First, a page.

We’re still going to be focused on shifting resources from the interior to the border to make sure that we can continue our efforts to secure the border.  The President is still using his own executive authority to devote additional resources to the immigration courts so we can make sure we can both respect the due process to which these individuals are entitled, while at the same time we’re making the wheels of justice turn efficiently.

Q    Josh, on those measures that you’re talking about right now that you think have been successful to a point as of now -- I was just in --

MR. EARNEST:  Let me say one other thing about that, which is -- I mean, the other factor here is the weather, that traditionally we have seen a decline in the numbers when the weather gets hotter.  So I don’t want to leave the impression that’s only because of what the administration has done that we’ve seen these numbers go down.  There are a variety of factors.  But there’s no doubt that the administration has made a substantial contribution to the reduction in those numbers.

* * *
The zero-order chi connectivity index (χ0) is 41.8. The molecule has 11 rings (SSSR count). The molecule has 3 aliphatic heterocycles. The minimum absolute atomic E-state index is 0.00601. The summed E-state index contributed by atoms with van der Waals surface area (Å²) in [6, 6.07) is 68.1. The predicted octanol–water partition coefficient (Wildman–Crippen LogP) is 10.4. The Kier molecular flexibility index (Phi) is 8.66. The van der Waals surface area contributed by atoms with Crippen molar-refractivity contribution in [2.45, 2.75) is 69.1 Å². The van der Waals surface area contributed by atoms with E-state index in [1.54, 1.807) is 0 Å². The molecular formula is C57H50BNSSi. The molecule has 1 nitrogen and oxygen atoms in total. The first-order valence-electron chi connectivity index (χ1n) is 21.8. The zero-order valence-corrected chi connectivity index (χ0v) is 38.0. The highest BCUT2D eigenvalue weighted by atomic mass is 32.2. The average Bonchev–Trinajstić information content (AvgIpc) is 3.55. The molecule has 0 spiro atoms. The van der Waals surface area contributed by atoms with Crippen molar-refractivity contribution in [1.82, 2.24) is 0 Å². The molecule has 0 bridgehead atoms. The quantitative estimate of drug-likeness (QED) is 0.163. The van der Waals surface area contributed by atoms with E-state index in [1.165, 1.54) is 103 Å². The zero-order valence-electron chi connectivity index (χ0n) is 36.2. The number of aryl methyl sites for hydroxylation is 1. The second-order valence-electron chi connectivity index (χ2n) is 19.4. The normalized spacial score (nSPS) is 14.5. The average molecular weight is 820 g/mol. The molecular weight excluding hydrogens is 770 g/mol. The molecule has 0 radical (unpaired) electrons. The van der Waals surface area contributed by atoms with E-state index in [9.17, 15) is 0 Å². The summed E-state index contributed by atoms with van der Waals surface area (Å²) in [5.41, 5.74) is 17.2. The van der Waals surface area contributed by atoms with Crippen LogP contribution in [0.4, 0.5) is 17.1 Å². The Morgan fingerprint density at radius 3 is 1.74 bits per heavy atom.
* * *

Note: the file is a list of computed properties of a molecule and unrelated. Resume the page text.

Q    And as far as the measures -- if I can finish that question --

MR. EARNEST:  Yes, I apologize.

Q    That’s okay.  I was just in Guatemala, and as recently as last week the Guatemalans continue to allow rafts to go across the Mexican border with unaccompanied minors, uninhibited by police.  You say they have cooperation.  Why aren’t they stopping them?  I just finished talking to the immigration judges, to the president of their union, who says the money that has been promised by the administration has not yet shown up, and they still have huge delays in the court system.  If that’s not happening, those two things aren’t happening, what is working?  What have you done that is actually stopping, or at least reducing the numbers?